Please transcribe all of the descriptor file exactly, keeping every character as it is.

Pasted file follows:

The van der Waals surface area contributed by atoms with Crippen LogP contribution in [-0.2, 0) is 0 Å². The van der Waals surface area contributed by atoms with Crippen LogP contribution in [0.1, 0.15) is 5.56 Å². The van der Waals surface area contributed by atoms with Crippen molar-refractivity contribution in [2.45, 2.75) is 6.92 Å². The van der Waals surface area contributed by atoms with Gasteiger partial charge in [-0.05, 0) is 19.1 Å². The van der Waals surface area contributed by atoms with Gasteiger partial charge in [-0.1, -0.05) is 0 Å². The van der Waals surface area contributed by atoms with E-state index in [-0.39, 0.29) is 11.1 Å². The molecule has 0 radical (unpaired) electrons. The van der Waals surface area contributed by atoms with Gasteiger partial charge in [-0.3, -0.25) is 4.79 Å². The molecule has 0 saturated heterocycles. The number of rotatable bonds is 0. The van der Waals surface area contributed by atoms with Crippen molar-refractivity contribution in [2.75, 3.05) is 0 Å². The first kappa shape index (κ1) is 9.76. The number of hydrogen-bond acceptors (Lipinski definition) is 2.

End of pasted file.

The van der Waals surface area contributed by atoms with Crippen LogP contribution in [-0.2, 0) is 0 Å². The van der Waals surface area contributed by atoms with Crippen LogP contribution in [0.1, 0.15) is 5.56 Å². The van der Waals surface area contributed by atoms with Crippen molar-refractivity contribution in [2.45, 2.75) is 6.92 Å². The van der Waals surface area contributed by atoms with Gasteiger partial charge in [-0.05, 0) is 19.1 Å². The van der Waals surface area contributed by atoms with Gasteiger partial charge in [-0.1, -0.05) is 0 Å². The van der Waals surface area contributed by atoms with E-state index in [-0.39, 0.29) is 11.1 Å². The molecule has 0 radical (unpaired) electrons. The van der Waals surface area contributed by atoms with Gasteiger partial charge in [-0.3, -0.25) is 4.79 Å². The molecule has 0 saturated heterocycles. The number of rotatable bonds is 0. The van der Waals surface area contributed by atoms with Crippen molar-refractivity contribution in [2.75, 3.05) is 0 Å². The first kappa shape index (κ1) is 9.76. The number of hydrogen-bond acceptors (Lipinski definition) is 2.